Fires that are in churches and houses of worship tend to make headlines, no matter where they occur. These fires destroy more than just buildings; they can break apart a town that relies on the church for unity, they can erase memories and religious artifacts and can invoke serious trepidation in a community as well. In March of 2002, the U.S. Fire Administration (USFA) released a report on church fires and disclosed the following:
- An average of 1,300 church fires are reported each year, causing almost $40 million in damages and property loss;
- The leading cause of church fires is arson (25 percent);
- About 30 percent of church fires are the result of mechanical failures, such as faulty electrical systems, heating systems and other related utilities. Many of these fires can be attributed to the age of the building, as many of these structures are not brought into compliance with local fire codes;
- Of reported fires in churches, 65 percent of them did not have smoke alarms, and 96 percent did not have sprinkler systems.
Fires in these structures will tax the local emergency responders for a variety of reasons. This month, we will be taking a look at responding to these incidents from a 13-point size-up view:
Construction – Many older churches will be type III or type IV, with design load features that will allow for a large open floor area for the congregants to assemble into for services. High peaked roofs, ornate truss systems and lamella arch roofs are quite common (se Photo 1). These assembly areas allow for a significant amount of heat energy to collect high above the first-in companies looking for the seat of the fire. This overhead hazard can provide for a rapid increase of heat, to the point of flashover, and catch the companies off-guard. Furthermore, the intense heat in the roof space will attack the support systems rapidly and cause catastrophic collapses. Newer construction techniques in these occupancies provide for the same large assembly area, but will do it with lighter materials, engineered lumber, hybrid construction materials and an ample supply of void spaces. Newer constructed churches may give off the illusion of an older structure, but don’t be fooled by the historical setting; be sure to pre-plan the building to be sure of construction type.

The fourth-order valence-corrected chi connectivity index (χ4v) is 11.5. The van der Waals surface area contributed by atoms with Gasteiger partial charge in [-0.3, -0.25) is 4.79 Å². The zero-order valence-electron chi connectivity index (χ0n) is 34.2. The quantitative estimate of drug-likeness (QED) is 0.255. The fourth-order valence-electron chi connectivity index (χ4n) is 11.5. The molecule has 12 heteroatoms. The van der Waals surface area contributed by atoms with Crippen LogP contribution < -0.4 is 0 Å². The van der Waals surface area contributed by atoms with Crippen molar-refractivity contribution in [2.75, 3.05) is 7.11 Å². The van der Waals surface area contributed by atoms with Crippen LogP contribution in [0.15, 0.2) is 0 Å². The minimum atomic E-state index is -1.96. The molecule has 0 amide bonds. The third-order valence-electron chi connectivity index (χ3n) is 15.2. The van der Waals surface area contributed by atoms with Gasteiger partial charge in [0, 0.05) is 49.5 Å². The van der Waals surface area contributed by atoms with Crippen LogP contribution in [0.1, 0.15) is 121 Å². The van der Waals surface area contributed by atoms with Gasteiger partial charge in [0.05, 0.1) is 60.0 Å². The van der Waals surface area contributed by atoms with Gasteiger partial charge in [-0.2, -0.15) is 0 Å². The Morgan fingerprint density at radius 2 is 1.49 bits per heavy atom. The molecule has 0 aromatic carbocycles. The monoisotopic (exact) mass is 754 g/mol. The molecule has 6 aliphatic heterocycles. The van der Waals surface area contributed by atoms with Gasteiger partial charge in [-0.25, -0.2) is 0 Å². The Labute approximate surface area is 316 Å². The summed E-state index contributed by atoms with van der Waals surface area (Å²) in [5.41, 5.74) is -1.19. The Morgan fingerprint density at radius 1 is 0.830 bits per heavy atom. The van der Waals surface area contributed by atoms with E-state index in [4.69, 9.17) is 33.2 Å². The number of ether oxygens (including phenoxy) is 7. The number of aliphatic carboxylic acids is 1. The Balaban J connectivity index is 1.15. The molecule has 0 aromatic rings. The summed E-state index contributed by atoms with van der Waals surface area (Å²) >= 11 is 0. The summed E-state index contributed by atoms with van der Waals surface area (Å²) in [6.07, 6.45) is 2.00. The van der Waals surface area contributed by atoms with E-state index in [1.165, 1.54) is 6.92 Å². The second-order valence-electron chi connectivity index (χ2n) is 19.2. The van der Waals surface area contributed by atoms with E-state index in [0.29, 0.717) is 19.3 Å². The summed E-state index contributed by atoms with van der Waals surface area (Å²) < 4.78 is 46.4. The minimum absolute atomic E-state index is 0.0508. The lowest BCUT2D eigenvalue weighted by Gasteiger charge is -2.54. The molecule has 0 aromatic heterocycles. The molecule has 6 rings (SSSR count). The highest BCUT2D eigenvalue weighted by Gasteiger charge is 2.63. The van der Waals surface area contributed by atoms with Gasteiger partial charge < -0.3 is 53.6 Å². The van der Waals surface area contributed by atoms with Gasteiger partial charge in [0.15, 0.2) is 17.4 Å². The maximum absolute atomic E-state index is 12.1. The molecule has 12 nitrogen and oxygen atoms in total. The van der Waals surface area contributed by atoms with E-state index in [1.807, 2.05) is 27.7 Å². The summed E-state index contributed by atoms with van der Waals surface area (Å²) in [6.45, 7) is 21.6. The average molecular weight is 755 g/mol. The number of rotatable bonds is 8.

Occupancy – Many churches are used for more than places of worship; many of them provide additional services for the community in the form of schools, day-care centers, fellowship groups and so on. Churches may have limited staff during the week that covers day-to-day operations at the facility (see Photo 2). So, even though your response may be during a time that is not around mass hours, there may still be an occupancy issue that has to be dealt with.
Apparatus, Personnel & Equipment – Response to this incident will require multiple alarms, usually at least a third alarm (dependent on area served). Roof access, long hose stretches, set-backs from the curb side, accountability, large-diameter handlines and rapid intervention company (RIC) duties will demand a large tactical support cache of both apparatus and manpower. It is important to get the troops responding early.
Life Hazard – There will be a large variety of worshippers, from infants through senior citizens. Many of these people will need assistance in evacuation, but managing the chaos that comes with a fire in a large place of assembly will prove difficult unless resources are identified before the fire starts. Most people will head for the point of entry used to enter the facility. Odds are very good that the exit and the exit discharge will not provide adequate support for the churchgoers to come out, and allow the firefighters to get in (see Photo 3). It may require the first-due apparatus to work on the evacuation prior to stretching in. In the event the house of worship in your area has a rear exit or fire escape, be sure to assign two companies to that location to assist in the removal of people from that area; limited maintenance and upkeep may result in unforeseen overloading of the egress, which could result in failure (see Photo 4).